Game of Thrones, the first book in author George R.R. Martin's sprawling fantasy saga A Song of Fire and Ice, serves as the basis for this brawny, lusty series about courtly intrigue and civil war in a sprawling fantasy kingdom. TV and fantasy veteran Sean Bean (The Lord of the Rings, Sharpe's Rifles) leads the massive cast as the warrior-noble Eddard Stark, who reluctantly assumes the role as the Hand of the King after the mysterious death of his predecessor. The King, Robert Baratheon, has leadership of the lands of Westeros, a mythical country plagued by severe, decade-long shifts in weather. His rule is challenged by the exiled Prince Viserys Targaryen (Harry Lloyd), who trades his own sister (Emilia Clarke) for the allegiance of the Dothraki, a savage nomadic tribe led by Khal Drogo (Jason Momoa of the 2011 Conan the Barbarian). A shocking secret kept hidden by Queen Cersei Lannister (Lena Headey, 300) leads to an upset in the balance of power and, ultimately, a challenge to the House of Stark to bring control to the bloodshed that threatens to overtake Westeros.
Fantasy has been a tricky genre for television--the scope required to bring the sweep and imagination to life is usually better suited for the big screen. But Game of Thrones neatly sidesteps the issue by virtue of the quality of the production at every level. Though the series is steeped in fantastic elements, from direwolves to dragons, series creators David Benioff (who wrote Troy and The Kite Runner, among others) and author D.B. Weiss (Lucky Wander Boy) have rooted the drama in the emotional landscape of its characters, which brings the end result closer to Benioff's humorous description of the show as "The Sopranos in Middle-Earth." Intricate plotting and direction with an eye for realism by a host of HBO veterans, including Tim Van Patten, Alan Taylor, and Daniel Minahan, underscores that notion, as does its stellar cast, which includes Mark Addy as Headey's husband, King Robert, Iain Glen as the faithful knight Ser Jorah Mormont, and Aiden Gillen (The Wire) as Petyr "Littlefinger" Baelish. However, the proceedings are handily won by Peter Dinklage's Emmy-nominated turn as the cunning Tyrion, whose intellect is constantly disregarded due to his size. Of course, viewers can also tune in to simply enjoy the more visceral elements of Game of Thrones, which features quite a bit of medieval-style carnage, as well as an at-times unnecessary level of nudity, which feels like a network decision based on the amount of flesh on display in their other successful shows. Regardless, Game of Thrones is an entirely addictive experience for both fantasy and drama fans alike throughout its debut 10 episodes, all of which are featured on this multi-disc set. --Paul Gaita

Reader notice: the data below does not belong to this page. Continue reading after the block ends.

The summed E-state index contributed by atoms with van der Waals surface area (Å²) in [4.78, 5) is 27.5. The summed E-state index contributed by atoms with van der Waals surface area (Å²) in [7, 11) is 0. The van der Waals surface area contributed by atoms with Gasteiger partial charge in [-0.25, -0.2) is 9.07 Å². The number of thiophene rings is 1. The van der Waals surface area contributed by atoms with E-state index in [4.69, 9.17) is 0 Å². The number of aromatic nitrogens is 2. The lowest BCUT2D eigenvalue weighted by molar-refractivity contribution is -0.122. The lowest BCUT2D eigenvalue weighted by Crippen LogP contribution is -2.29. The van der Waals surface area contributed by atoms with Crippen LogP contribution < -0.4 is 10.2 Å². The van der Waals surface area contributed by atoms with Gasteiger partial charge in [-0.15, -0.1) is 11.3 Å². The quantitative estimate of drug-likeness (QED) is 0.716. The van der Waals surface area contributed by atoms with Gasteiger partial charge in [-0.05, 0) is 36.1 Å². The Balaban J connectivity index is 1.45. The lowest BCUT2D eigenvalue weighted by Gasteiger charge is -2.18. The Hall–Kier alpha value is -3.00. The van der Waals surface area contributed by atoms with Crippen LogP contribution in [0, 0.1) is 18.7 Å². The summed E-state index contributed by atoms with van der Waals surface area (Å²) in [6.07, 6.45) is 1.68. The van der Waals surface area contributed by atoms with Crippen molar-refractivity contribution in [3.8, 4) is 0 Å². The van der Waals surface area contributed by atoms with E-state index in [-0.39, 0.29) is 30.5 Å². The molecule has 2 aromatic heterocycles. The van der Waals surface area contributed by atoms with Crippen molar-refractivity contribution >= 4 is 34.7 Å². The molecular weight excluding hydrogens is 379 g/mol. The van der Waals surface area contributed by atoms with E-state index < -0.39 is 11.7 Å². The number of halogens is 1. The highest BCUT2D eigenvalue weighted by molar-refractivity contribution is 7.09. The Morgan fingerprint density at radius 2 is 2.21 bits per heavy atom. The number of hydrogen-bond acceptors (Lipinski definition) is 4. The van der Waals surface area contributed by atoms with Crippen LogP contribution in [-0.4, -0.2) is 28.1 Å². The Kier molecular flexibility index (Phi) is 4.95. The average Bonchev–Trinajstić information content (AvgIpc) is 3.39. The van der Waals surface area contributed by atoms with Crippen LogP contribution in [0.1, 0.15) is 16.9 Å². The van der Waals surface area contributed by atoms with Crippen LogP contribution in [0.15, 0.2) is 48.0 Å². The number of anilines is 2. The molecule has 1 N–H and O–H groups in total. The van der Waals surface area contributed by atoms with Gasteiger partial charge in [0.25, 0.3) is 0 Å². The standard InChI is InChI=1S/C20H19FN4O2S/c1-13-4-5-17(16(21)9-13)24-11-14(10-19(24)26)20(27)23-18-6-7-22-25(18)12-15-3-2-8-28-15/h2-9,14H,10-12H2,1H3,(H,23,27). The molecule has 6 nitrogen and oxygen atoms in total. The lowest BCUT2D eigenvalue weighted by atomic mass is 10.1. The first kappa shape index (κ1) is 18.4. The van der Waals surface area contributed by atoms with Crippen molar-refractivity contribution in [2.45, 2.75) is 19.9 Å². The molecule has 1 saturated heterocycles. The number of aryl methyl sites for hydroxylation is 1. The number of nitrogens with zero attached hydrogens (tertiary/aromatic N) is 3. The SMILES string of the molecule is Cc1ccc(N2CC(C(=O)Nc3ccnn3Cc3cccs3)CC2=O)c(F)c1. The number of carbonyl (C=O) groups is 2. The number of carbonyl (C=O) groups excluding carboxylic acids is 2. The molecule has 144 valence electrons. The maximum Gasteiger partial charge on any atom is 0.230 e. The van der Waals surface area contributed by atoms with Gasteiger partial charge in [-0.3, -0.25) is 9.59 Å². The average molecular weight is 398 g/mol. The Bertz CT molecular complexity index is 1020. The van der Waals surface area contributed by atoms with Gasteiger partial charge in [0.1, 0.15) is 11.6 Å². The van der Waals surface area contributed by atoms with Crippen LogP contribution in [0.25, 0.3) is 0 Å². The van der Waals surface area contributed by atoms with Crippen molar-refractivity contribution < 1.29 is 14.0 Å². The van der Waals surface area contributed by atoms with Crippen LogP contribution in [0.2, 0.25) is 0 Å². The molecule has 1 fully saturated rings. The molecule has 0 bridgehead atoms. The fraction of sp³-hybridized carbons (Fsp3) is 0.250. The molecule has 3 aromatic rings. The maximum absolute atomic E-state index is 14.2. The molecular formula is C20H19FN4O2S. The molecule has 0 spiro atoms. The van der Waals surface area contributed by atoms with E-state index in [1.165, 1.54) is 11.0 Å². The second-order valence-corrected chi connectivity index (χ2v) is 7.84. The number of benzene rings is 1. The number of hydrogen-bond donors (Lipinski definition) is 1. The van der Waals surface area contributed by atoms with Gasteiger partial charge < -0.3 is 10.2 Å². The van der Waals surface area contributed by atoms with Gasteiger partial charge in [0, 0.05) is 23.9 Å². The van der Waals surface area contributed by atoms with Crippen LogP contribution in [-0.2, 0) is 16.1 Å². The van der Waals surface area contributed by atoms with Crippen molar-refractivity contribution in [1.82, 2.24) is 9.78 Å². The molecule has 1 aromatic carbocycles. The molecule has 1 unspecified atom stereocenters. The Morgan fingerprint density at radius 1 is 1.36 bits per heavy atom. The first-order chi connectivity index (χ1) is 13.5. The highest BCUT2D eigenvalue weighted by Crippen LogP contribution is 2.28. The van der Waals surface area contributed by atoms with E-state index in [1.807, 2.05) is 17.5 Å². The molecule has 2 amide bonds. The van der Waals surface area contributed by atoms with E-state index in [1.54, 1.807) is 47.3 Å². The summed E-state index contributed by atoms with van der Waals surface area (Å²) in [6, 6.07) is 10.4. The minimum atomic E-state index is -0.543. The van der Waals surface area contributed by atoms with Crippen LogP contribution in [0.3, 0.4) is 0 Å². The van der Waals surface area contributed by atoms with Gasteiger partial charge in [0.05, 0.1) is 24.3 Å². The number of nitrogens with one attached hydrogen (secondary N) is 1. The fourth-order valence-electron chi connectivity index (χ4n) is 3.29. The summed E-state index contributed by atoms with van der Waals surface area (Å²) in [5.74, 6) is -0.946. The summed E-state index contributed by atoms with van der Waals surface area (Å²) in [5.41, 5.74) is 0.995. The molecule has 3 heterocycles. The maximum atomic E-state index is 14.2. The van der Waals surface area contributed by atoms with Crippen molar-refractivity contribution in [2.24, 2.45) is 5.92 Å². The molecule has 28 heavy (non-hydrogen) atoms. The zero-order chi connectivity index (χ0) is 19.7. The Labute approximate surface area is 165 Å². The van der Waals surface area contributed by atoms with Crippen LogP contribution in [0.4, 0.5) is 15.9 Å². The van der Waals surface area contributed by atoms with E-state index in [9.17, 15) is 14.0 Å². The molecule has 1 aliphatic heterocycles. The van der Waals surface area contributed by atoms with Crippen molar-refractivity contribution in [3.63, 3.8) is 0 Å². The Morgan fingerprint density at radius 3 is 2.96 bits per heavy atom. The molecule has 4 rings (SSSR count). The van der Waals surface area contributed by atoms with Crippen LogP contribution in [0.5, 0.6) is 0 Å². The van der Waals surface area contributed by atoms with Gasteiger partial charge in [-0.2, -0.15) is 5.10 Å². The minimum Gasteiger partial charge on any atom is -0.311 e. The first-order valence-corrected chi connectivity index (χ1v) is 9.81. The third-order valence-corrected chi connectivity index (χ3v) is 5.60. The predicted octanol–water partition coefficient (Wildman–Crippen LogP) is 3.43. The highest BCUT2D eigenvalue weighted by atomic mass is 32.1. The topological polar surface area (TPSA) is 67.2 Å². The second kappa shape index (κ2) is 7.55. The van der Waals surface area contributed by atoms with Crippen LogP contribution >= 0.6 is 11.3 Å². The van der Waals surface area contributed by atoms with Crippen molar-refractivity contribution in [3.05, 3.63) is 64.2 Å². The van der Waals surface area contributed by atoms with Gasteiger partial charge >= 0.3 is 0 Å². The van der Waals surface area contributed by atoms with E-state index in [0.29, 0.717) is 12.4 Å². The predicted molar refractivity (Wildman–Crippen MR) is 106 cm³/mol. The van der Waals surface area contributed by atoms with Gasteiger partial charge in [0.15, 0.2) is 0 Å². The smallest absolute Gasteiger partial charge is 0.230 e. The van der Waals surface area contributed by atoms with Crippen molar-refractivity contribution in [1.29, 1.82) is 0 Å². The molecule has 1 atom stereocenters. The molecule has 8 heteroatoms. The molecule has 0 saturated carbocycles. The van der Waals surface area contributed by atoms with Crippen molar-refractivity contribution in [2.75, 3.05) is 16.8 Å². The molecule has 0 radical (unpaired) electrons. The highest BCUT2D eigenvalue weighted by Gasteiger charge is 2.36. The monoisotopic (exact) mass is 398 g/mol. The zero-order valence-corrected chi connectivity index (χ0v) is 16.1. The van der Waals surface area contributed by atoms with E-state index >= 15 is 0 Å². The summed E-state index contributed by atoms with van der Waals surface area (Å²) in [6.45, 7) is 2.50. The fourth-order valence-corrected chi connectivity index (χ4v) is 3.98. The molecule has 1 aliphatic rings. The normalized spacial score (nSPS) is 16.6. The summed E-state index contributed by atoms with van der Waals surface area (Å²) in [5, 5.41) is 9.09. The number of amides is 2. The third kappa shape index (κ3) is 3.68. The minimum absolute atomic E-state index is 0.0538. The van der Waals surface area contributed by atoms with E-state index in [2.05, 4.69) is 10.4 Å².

I just love game of thrones so much I couldn't resist, this is truly a must for every die-hard fans of the series. Read morePublished 3 days ago by Jade M.
Given HBO's track record, their dramatisation of George RR Martin's novels was more-or-less guaranteed to be a huge success despite it being their first foray in to the potential... Read morePublished 23 days ago by Willy Eckerslike
Glad I didn't buy the whole set. To much brutality, ugly sex and everyone was either coming from somewhere and going somewhere else and didn't arrive. Read morePublished 1 month ago by Doug. Troock
Even with the first season alone, one of the best shows ever created. Fantasy seamlessly compliments very realistic relationships in a Middle-Ages context.Published 2 months ago by jay
Was a bit slow to start but then really got into it.
Once I was into it the prices on the next season were raised.
Hoping boxing day they are a bit cheaper!